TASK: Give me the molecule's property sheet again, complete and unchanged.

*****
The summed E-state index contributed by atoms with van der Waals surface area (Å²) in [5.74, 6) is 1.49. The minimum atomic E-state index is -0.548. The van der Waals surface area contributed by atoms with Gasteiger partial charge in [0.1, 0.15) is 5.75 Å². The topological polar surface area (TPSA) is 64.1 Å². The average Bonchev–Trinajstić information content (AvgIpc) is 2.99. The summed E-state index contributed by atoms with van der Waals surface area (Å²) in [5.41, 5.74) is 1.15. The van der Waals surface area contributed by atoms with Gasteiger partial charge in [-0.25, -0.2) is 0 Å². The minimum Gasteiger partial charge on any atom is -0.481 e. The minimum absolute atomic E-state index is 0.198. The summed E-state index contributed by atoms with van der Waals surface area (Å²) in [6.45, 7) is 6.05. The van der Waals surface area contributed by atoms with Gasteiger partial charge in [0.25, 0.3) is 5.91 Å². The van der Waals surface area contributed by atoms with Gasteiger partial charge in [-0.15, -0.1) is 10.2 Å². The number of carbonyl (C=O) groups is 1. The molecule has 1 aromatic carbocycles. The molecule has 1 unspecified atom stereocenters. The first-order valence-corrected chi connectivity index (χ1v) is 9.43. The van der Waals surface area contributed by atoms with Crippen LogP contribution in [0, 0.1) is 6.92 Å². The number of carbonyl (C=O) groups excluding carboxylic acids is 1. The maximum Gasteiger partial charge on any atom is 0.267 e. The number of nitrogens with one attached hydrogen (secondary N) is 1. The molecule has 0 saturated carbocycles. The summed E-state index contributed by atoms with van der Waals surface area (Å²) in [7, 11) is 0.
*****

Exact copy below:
The summed E-state index contributed by atoms with van der Waals surface area (Å²) in [5.74, 6) is 1.49. The minimum atomic E-state index is -0.548. The van der Waals surface area contributed by atoms with Gasteiger partial charge in [0.1, 0.15) is 5.75 Å². The topological polar surface area (TPSA) is 64.1 Å². The average Bonchev–Trinajstić information content (AvgIpc) is 2.99. The summed E-state index contributed by atoms with van der Waals surface area (Å²) in [5.41, 5.74) is 1.15. The van der Waals surface area contributed by atoms with Gasteiger partial charge in [-0.25, -0.2) is 0 Å². The minimum Gasteiger partial charge on any atom is -0.481 e. The minimum absolute atomic E-state index is 0.198. The summed E-state index contributed by atoms with van der Waals surface area (Å²) in [6.45, 7) is 6.05. The van der Waals surface area contributed by atoms with Gasteiger partial charge in [0.25, 0.3) is 5.91 Å². The van der Waals surface area contributed by atoms with Gasteiger partial charge in [-0.15, -0.1) is 10.2 Å². The number of carbonyl (C=O) groups is 1. The molecule has 1 aromatic carbocycles. The molecule has 1 unspecified atom stereocenters. The first-order valence-corrected chi connectivity index (χ1v) is 9.43. The van der Waals surface area contributed by atoms with Crippen LogP contribution in [0, 0.1) is 6.92 Å². The number of carbonyl (C=O) groups excluding carboxylic acids is 1. The maximum Gasteiger partial charge on any atom is 0.267 e. The number of nitrogens with one attached hydrogen (secondary N) is 1. The molecule has 0 saturated carbocycles. The summed E-state index contributed by atoms with van der Waals surface area (Å²) in [7, 11) is 0.